Yeah, I've seen tons of evidence that it isn't just me who finds "SIGIL{ EXPR }SUBSCRIPTS" (where both the braces and the SUBSCRIPTS are optional) substantially more complex than postfix dereferencing.

        - tye        

      Ah, @* looking like a global variable, I can see that objection.

      No. No!

      1. My concern is that the @* %* $* constructs blur the lines between operators, sigils and special variables, which is not about globalness or localization, but about language.
      2. I am with demerphq on that: It breaks the original model of sigils completely. And more so if the thingy were just a blank @ sign.

      As for your examples: what BrowserUk wrote. I prefer the notation

      my( $state, $zip ) = @{ $user->GetAccount()->GetPriorOrder()->GetShippingAddress() }{ 'state', 'zip' };
      because I can read it immediately: a list of variables (my( $state, $zip )) get assigned a list context dereference of soemthing returned by a function call which happens to be a hash ref, and the returned values are accessed with the keys 'state' and 'zip'. Note that the first thing is list.

      And I deem this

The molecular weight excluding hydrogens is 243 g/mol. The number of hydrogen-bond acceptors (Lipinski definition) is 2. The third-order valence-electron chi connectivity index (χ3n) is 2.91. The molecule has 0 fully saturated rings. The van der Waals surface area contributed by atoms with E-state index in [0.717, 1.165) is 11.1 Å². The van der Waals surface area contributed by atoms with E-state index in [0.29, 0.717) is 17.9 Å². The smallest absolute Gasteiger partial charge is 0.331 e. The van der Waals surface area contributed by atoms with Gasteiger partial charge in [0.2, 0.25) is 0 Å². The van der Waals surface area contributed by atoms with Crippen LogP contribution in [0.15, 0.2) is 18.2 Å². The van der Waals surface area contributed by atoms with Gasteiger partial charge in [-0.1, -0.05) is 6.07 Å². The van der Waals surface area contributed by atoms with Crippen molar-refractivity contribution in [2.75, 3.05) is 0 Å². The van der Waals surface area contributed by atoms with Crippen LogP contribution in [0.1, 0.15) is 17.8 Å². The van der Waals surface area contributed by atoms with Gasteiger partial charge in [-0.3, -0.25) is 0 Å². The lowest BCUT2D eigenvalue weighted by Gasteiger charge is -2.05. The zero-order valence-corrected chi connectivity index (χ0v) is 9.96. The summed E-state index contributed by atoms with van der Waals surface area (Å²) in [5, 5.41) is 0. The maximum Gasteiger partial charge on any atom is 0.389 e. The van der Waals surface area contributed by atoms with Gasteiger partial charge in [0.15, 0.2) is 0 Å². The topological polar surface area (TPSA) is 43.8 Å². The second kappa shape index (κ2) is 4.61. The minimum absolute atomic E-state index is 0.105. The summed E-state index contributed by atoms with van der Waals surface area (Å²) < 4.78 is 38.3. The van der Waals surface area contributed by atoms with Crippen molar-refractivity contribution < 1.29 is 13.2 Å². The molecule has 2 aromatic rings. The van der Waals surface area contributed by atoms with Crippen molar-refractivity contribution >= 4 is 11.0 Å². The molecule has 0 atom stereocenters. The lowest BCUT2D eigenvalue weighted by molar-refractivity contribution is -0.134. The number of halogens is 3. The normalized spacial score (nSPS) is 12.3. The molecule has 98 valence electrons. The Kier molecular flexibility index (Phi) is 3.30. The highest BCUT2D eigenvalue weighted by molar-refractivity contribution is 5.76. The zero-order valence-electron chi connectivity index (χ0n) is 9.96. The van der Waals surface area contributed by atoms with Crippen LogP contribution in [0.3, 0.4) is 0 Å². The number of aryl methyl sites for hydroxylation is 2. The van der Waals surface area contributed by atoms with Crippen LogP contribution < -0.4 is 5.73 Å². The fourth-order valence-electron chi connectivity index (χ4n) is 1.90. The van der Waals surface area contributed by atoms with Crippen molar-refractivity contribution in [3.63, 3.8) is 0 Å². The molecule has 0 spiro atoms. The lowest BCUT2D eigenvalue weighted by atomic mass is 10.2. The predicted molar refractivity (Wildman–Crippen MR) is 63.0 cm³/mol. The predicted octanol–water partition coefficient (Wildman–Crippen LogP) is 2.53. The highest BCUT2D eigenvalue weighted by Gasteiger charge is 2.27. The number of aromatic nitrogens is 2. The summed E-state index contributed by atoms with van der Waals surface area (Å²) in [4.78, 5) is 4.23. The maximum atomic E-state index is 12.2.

perl -le '%* = (foo => bar); print $*{foo}; @* = qw(foo bar baz); prin +t $*[1]'
      line's result to be two places where to go now and try to forget about perl, perl5, perl6, the Nikolaus Sieht Alles and whatever else rests heavily on my mind.

      perl -le'print map{pack c,($-++?1:13)+ord}split//,ESEL'
        Ah, @* looking like a global variable, I can see that objection.

        No. No!

        My concern is that the @* %* $* constructs blur the lines between operators, sigils and special variables, which is not about globalness or localization, but about language.

        I said "global variable" not to emphasize "global" (don't be so quick to assume I'm not agreeing with you?). I see the syntax having a strong visual similarity to a (global or "special") variable and find this similarity to be a problem (same as you). I don't like blurring the lines between what looks like a type of variable and what is a syntax used for dereferencing.

        I don't see how it blurs any lines related to operators, though. Unless you somehow consider something like ->{ ... } an operator. -> is an operator. ->[ is something more than that for which I don't have a particularly good name. ->[ ... ] is "syntax" or a "construct".